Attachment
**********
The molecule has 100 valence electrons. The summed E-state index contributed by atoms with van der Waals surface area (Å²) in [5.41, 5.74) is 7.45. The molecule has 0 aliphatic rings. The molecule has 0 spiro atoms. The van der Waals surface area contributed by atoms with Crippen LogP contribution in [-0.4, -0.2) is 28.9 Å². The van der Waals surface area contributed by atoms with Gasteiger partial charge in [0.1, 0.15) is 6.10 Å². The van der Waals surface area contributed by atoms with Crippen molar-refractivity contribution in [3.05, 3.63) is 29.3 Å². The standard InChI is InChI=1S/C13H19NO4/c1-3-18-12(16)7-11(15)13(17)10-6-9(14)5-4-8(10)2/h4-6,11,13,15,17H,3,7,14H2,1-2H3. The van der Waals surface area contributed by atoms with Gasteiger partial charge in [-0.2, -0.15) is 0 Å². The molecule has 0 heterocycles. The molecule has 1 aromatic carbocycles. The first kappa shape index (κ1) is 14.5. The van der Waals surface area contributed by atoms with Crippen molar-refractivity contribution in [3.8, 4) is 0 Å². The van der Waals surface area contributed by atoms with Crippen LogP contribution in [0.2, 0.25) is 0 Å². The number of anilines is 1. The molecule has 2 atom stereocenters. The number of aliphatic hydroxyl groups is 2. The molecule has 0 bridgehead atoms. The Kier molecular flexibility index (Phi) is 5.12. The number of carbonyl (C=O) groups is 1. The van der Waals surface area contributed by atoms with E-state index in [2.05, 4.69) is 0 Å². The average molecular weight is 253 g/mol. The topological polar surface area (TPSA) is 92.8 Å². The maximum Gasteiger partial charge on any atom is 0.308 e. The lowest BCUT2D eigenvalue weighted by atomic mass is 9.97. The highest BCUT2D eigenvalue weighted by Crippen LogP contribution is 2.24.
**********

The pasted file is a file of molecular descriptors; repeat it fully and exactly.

The molecule has 100 valence electrons. The summed E-state index contributed by atoms with van der Waals surface area (Å²) in [5.41, 5.74) is 7.45. The molecule has 0 aliphatic rings. The molecule has 0 spiro atoms. The van der Waals surface area contributed by atoms with Crippen LogP contribution in [-0.4, -0.2) is 28.9 Å². The van der Waals surface area contributed by atoms with Gasteiger partial charge in [0.1, 0.15) is 6.10 Å². The van der Waals surface area contributed by atoms with Crippen molar-refractivity contribution in [3.05, 3.63) is 29.3 Å². The standard InChI is InChI=1S/C13H19NO4/c1-3-18-12(16)7-11(15)13(17)10-6-9(14)5-4-8(10)2/h4-6,11,13,15,17H,3,7,14H2,1-2H3. The van der Waals surface area contributed by atoms with Gasteiger partial charge in [-0.2, -0.15) is 0 Å². The molecule has 0 heterocycles. The molecule has 1 aromatic carbocycles. The first kappa shape index (κ1) is 14.5. The van der Waals surface area contributed by atoms with Crippen molar-refractivity contribution in [3.8, 4) is 0 Å². The van der Waals surface area contributed by atoms with Crippen LogP contribution in [0.2, 0.25) is 0 Å². The number of anilines is 1. The molecule has 2 atom stereocenters. The number of aliphatic hydroxyl groups is 2. The molecule has 0 bridgehead atoms. The Kier molecular flexibility index (Phi) is 5.12. The number of carbonyl (C=O) groups is 1. The van der Waals surface area contributed by atoms with E-state index in [2.05, 4.69) is 0 Å². The average molecular weight is 253 g/mol. The topological polar surface area (TPSA) is 92.8 Å². The maximum Gasteiger partial charge on any atom is 0.308 e. The lowest BCUT2D eigenvalue weighted by atomic mass is 9.97. The highest BCUT2D eigenvalue weighted by Crippen LogP contribution is 2.24.